1. Capitalism today seems to have drifted far from Ford's vision, hasn't it, LD?

  2. Hi Lorne. I suspect it isn't so much the small entrepreneur/managerial class but the investor/finacier/rentier class that fuels wage suppression. Those focused on maximized return on investment are typically short-term oriented, adept at moving their money from one opportunity to the next, extracting maximum return even at the cost of undermining the business. Our failure to push back forcefully against vulture capitalism merely ensures its perpetuation.

    "At many stages in the advance of humanity, this conflict between the men who possess more than they have earned and the men who have earned more than they possess is the central condition of progress. In our day it appears as the struggle of freemen to gain and hold the right of self-government as against the special interests, who twist the methods of free government into machinery for defeating the popular will. At every stage, and under all circumstances, the essence of the struggle is to equalize opportunity, destroy privilege, and give to the life and citizenship of every individual the highest possible value both to himself and to the commonwealth.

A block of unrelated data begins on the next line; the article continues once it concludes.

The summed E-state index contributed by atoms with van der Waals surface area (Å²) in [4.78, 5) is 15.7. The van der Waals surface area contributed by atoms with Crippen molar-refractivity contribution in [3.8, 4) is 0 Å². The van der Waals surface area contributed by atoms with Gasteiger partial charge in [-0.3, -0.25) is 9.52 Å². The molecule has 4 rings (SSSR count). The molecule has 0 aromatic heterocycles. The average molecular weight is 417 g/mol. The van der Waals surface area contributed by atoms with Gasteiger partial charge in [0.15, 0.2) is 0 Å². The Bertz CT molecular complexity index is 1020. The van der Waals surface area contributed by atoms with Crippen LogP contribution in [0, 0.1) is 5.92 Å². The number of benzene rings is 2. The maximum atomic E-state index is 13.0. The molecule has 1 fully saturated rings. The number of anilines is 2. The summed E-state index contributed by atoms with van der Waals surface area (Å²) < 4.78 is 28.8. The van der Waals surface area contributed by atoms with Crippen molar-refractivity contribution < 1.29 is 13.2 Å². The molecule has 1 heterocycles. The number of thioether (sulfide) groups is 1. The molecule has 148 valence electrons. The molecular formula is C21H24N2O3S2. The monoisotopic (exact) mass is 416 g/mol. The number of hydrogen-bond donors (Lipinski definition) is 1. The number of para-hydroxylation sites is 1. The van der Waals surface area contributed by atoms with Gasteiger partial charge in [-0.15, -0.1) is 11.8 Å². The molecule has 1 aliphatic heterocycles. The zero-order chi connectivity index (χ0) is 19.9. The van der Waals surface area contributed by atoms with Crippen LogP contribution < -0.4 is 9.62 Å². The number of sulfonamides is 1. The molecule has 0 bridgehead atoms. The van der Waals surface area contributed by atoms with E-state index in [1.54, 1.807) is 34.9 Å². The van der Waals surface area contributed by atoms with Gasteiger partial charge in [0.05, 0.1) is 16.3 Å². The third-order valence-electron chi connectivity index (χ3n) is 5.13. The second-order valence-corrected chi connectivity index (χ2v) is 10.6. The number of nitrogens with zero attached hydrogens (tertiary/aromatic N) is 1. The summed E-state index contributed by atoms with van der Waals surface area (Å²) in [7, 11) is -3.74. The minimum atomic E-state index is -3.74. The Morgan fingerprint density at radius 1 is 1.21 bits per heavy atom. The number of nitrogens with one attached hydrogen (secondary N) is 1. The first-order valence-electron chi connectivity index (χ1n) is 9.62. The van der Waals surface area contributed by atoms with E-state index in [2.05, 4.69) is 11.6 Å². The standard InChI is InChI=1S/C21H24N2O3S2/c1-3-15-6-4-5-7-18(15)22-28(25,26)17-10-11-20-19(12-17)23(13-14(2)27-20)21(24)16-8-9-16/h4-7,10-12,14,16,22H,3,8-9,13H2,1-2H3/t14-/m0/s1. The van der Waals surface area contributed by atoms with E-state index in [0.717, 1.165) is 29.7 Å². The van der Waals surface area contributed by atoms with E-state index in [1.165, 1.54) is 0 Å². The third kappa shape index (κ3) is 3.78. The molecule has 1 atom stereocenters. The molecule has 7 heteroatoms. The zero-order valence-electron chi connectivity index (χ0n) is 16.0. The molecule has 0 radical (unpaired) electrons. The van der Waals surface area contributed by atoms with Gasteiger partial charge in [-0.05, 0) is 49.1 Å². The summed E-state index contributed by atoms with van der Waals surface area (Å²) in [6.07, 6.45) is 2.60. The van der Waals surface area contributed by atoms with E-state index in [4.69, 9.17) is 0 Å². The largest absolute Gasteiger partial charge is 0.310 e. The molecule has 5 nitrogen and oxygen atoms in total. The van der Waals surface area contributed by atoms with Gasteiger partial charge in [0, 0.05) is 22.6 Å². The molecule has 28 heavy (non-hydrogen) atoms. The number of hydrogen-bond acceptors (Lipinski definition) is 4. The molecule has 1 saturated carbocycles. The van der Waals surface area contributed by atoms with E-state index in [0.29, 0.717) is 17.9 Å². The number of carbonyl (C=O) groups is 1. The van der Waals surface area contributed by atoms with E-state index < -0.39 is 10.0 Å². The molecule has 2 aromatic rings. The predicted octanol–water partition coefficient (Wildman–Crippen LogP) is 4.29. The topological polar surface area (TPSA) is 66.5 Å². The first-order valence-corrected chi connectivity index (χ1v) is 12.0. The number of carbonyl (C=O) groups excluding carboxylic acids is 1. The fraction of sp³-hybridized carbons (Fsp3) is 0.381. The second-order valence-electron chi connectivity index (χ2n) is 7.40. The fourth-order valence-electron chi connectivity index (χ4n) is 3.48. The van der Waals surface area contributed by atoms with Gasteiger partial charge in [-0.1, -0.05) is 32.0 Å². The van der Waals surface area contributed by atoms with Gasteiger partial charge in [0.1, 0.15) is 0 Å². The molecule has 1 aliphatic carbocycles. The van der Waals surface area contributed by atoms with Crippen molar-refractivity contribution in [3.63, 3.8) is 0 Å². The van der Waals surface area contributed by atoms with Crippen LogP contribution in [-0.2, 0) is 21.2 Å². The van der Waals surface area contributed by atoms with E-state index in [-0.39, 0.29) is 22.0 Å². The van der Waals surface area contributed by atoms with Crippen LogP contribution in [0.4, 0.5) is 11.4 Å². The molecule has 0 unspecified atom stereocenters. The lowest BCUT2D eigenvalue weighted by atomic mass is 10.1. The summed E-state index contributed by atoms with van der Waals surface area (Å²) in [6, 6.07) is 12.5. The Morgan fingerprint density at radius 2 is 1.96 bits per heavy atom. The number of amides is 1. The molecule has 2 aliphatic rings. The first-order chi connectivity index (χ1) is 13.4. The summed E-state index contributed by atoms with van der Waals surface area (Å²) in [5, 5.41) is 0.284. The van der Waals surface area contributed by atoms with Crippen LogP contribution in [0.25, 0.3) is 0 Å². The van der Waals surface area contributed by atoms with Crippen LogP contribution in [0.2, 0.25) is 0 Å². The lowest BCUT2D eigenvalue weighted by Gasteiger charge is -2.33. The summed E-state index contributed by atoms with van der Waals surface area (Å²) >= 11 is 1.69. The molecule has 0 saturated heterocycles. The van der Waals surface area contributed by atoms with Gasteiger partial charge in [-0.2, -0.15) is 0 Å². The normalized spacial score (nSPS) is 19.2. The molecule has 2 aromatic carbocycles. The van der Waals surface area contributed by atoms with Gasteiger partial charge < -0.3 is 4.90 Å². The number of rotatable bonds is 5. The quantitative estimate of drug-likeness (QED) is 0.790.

"We grudge no man a fortune in civil life if it is honorably obtained and well used. It is not even enough that it should have been gained without doing damage to the community. We should permit it to be gained only so long as the gaining represents benefit to the community. This, I know, implies a policy of a far more active governmental interference with social and economic conditions in this country than we have yet had, but I think we have got to face the fact that such an increase in governmental control is now necessary."